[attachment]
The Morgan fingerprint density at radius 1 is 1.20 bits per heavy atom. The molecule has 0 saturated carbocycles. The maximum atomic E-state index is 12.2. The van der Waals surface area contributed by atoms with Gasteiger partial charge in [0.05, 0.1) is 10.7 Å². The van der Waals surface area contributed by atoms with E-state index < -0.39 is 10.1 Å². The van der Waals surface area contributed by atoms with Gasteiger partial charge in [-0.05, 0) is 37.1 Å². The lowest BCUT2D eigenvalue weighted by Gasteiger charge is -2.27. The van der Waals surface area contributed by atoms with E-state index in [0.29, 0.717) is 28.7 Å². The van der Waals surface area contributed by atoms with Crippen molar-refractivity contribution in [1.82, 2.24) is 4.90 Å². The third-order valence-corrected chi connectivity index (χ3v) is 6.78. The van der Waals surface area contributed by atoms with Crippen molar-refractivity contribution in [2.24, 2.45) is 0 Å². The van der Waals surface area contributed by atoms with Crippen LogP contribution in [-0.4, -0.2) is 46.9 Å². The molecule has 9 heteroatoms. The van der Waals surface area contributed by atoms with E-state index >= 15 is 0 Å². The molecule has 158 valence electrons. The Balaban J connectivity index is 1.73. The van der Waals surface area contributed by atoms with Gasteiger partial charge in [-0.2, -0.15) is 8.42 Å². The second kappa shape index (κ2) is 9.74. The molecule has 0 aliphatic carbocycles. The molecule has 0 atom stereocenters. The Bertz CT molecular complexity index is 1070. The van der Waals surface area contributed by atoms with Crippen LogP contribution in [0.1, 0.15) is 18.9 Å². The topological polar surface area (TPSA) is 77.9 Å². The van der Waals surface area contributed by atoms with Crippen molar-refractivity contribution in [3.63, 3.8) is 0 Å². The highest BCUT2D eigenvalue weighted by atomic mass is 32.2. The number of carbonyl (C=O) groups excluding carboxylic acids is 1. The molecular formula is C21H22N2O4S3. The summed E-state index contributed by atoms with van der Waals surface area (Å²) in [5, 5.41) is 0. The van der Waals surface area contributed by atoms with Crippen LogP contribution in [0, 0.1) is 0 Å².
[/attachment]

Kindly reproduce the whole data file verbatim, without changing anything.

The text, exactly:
The Morgan fingerprint density at radius 1 is 1.20 bits per heavy atom. The molecule has 0 saturated carbocycles. The maximum atomic E-state index is 12.2. The van der Waals surface area contributed by atoms with Gasteiger partial charge in [0.05, 0.1) is 10.7 Å². The van der Waals surface area contributed by atoms with E-state index < -0.39 is 10.1 Å². The van der Waals surface area contributed by atoms with Gasteiger partial charge in [-0.05, 0) is 37.1 Å². The lowest BCUT2D eigenvalue weighted by Gasteiger charge is -2.27. The van der Waals surface area contributed by atoms with E-state index in [0.29, 0.717) is 28.7 Å². The van der Waals surface area contributed by atoms with Crippen molar-refractivity contribution in [1.82, 2.24) is 4.90 Å². The third-order valence-corrected chi connectivity index (χ3v) is 6.78. The van der Waals surface area contributed by atoms with Crippen molar-refractivity contribution in [2.24, 2.45) is 0 Å². The van der Waals surface area contributed by atoms with Crippen LogP contribution in [-0.4, -0.2) is 46.9 Å². The molecule has 9 heteroatoms. The van der Waals surface area contributed by atoms with E-state index >= 15 is 0 Å². The molecule has 158 valence electrons. The Balaban J connectivity index is 1.73. The van der Waals surface area contributed by atoms with Gasteiger partial charge in [-0.2, -0.15) is 8.42 Å². The second kappa shape index (κ2) is 9.74. The molecule has 0 aliphatic carbocycles. The molecule has 0 atom stereocenters. The Bertz CT molecular complexity index is 1070. The van der Waals surface area contributed by atoms with Crippen LogP contribution in [0.1, 0.15) is 18.9 Å². The topological polar surface area (TPSA) is 77.9 Å². The van der Waals surface area contributed by atoms with Crippen molar-refractivity contribution in [3.63, 3.8) is 0 Å². The highest BCUT2D eigenvalue weighted by atomic mass is 32.2. The number of carbonyl (C=O) groups excluding carboxylic acids is 1. The molecular formula is C21H22N2O4S3. The summed E-state index contributed by atoms with van der Waals surface area (Å²) in [5, 5.41) is 0. The van der Waals surface area contributed by atoms with Crippen LogP contribution in [0, 0.1) is 0 Å².